BIRMINGHAM, Ala. (BP)–Silent Night,” the carol that briefly stopped World War I, is one of the most recognizable Christmas songs and one of the most popular pieces of holiday music. During December it can be heard in malls, churches and concert halls around the planet. Ironically, the world might never have had this piece of music had it not been for a last-minute crisis at a church in the tiny village of Oberndorf, Austria.
The year was 1818 and within the Church of St. Nicholas the mood was hardly one of joy that Christmas Eve afternoon. Curate Joseph Mohr, 26, had just discovered that the organ was badly damaged. No matter how much he tried to pump the pedals, he could only bring out a scratchy wheeze from the aged instrument.
By the time an organ repair specialist could reach the church Christmas would long be over. To the young pastor, a Christmas without music was unthinkable and unacceptable.
Mohr had a natural talent for music. As a youth he earned money singing and playing the guitar and violin in public. He put himself through the university with money he earned as a music performer. His academic ability and musical talents captured the attention of a clergyman who persuaded Mohr to enter the seminary. Ordained as a priest in 1815, Mohr was assigned to Oberndorf in 1817. There he not only preached well but surprised parishioners by occasionally leading worship while strumming his guitar.
Now faced with a Christmas crisis, Mohr realized the only music for that evening would be accompanied by guitar.
He also knew the traditional Christmas carols would not sound right on his stringed instrument, so he decided to produce something new. Thinking about Jesus’ modest birth almost 1,900 years earlier, Mohr began writing “Silent Night.” Using simple phrases, the young cleric felt inspired as he retold the story of Christ’s birth in six short stanzas.
For the music, Mohr turned to Franz Gruber, a friend who was a more skilled composer than he. Gruber was a teacher in nearby Arnsdorf. Mohr visited Gruber and his large family in their modest living quarters above the school where Mohr explained his dilemma. Handing over the six stanzas, Mohr asked if Gruber could compose music to be accompanied by guitar in time for that evening’s midnight mass. According to historians who pieced together the story, Gruber was struck by the innocence and beauty of Mohr’s words.
Quickly, he went to work on the musical composition.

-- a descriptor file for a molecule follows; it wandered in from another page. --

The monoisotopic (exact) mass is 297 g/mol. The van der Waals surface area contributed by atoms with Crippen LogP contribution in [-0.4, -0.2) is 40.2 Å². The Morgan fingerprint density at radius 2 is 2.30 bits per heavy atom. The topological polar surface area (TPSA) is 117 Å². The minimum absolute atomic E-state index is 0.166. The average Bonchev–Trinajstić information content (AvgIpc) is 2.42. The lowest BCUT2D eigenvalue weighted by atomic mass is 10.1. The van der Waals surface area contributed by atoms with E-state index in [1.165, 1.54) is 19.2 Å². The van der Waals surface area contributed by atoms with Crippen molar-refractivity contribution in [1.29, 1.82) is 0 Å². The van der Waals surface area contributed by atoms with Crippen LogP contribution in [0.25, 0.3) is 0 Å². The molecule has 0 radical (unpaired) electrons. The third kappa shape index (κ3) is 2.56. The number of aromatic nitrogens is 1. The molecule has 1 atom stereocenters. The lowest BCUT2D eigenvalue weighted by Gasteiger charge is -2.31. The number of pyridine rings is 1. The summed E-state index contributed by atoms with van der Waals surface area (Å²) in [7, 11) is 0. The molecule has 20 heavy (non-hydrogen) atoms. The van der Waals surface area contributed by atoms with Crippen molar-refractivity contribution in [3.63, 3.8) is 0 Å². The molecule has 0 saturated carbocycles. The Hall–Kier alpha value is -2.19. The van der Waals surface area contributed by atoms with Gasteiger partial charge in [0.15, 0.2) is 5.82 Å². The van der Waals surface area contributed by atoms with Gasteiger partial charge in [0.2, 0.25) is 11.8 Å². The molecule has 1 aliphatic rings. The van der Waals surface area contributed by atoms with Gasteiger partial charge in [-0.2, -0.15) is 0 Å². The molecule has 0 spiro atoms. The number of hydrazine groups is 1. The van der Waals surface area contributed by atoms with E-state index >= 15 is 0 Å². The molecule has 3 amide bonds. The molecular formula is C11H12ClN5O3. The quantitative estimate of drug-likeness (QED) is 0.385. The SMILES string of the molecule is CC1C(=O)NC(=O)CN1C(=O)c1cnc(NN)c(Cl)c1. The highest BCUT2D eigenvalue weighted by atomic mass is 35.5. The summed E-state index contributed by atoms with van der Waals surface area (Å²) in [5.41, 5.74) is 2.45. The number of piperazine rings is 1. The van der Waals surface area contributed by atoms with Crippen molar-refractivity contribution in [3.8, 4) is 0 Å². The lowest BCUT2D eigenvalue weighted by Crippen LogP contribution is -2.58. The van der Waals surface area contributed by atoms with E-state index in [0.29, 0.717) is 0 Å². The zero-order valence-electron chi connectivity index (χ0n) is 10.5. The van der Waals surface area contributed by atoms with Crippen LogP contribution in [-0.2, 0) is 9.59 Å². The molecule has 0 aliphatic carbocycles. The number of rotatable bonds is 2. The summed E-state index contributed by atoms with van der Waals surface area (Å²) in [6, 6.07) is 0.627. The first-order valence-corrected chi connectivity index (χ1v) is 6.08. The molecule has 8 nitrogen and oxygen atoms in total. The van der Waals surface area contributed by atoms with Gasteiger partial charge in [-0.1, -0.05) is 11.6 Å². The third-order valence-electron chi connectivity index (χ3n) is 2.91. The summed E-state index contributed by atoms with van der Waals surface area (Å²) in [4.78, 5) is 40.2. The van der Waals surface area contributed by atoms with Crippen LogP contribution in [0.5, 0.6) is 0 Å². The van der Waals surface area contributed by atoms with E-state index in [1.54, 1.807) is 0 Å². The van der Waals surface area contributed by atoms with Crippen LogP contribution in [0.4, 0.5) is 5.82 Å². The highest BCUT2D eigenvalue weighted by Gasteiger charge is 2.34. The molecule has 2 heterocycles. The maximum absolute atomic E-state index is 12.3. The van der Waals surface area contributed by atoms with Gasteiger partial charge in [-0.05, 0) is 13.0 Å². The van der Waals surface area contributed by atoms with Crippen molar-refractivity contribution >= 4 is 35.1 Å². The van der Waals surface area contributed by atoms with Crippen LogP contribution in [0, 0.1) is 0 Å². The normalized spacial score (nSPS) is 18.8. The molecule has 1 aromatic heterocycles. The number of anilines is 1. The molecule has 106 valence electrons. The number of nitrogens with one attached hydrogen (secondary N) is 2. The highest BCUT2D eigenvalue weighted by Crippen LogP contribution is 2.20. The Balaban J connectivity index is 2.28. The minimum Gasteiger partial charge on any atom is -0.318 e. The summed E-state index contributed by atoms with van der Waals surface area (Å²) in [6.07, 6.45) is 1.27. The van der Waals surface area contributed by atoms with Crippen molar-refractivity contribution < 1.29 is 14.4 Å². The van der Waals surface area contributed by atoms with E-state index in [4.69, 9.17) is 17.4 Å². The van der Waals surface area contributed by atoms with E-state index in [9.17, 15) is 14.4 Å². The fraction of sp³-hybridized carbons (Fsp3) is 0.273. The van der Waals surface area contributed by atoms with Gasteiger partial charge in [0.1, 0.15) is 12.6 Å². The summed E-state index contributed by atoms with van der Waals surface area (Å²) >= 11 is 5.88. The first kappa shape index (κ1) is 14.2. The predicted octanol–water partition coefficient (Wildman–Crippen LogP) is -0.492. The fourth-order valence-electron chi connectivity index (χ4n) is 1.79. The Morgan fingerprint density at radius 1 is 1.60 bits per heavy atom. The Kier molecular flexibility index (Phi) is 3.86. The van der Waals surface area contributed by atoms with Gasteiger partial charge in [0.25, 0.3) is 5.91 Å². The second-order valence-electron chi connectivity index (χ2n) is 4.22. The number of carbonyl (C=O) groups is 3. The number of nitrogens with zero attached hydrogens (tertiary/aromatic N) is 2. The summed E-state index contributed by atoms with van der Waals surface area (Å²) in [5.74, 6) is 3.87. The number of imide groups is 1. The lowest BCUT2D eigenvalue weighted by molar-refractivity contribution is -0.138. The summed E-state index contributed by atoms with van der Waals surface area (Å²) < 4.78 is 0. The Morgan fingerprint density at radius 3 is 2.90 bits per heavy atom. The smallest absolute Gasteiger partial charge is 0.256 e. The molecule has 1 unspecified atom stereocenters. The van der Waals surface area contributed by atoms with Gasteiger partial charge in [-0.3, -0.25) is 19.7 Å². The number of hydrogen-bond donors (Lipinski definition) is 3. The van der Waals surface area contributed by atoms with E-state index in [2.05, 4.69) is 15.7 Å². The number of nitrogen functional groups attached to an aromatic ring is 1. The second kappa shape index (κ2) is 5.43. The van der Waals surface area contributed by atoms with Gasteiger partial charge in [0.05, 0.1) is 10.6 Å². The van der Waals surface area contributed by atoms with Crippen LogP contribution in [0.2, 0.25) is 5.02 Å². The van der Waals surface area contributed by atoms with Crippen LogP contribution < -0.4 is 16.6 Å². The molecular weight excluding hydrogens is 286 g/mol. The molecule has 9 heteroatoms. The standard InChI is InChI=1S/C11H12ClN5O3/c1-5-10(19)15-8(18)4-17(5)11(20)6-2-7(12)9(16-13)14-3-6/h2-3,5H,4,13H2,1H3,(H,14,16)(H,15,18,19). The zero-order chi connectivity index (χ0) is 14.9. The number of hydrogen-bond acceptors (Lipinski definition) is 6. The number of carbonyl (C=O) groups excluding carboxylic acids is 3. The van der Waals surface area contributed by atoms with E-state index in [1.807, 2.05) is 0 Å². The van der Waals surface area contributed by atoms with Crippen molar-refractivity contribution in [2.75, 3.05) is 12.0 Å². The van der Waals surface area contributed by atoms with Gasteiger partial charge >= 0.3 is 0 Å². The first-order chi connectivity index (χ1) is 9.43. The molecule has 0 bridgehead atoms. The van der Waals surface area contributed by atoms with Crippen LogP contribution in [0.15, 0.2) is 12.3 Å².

With barely time for a rehearsal, the two agreed that Mohr would play his guitar and sing tenor while Gruber sang bass. Following each stanza, the church choir would join in on the refrain. At midnight, parishioners filled St. Nicholas Church expecting to hear the organist playing resounding notes of Christmas music.
Instead, their church building was silent. Father Mohr explained their church organ was “down” but that midnight mass would include new music prepared especially for the congregation. With Mohr strumming the guitar, two voices sang and were joined by the choir in four-part harmony.
Father Mohr proceeded with the evening celebration of the mass.
Even without their organ, parishioners felt they had experienced a unique and memorable Christmas Eve service.
The story of “Silent Night” almost ended that evening as Mohr put the music away with no thoughts of using it again. After all, it was simply a stop-gap solution for a temporary problem. Father Mohr was transferred to another parish, and for several years “Silent Night” was never sung.
The organ at St. Nicholas continued to have problems and in 1825 the parish was forced to hire a master organ builder — Carl Mauracher — to reconstruct the instrument. Mauracher discovered the music left behind by Mohr and Gruber.
Its universal simplicity impressed the organ builder and he asked permission to make copies of “Silent Night.”
With permission given, Mauracher began introducing the carol to musicians and audiences, all of whom were enchanted by the piece.
Although the carol was making an enormous stir across Europe, Gruber and Mohr remained unaware of the accolades their music was creating.
Penniless, Mohr died of pneumonia in 1848 at the age of 55. He never learned his song was spreading around the world.
On the other hand, Gruber first heard of the carol’s success in 1854 when the concertmaster for King Frederic William IV of Prussia began searching for its authors. When word reached Gruber, then 67, he sent a letter to Berlin telling the origin of the song.
At first, few musical historians believed the two men from obscure villages could have developed such an exquisite piece of music.
When Gruber died in 1863, his authorship was still challenged, although questions gradually ceased as historians confirmed that Gruber and Mohr were indeed the authors.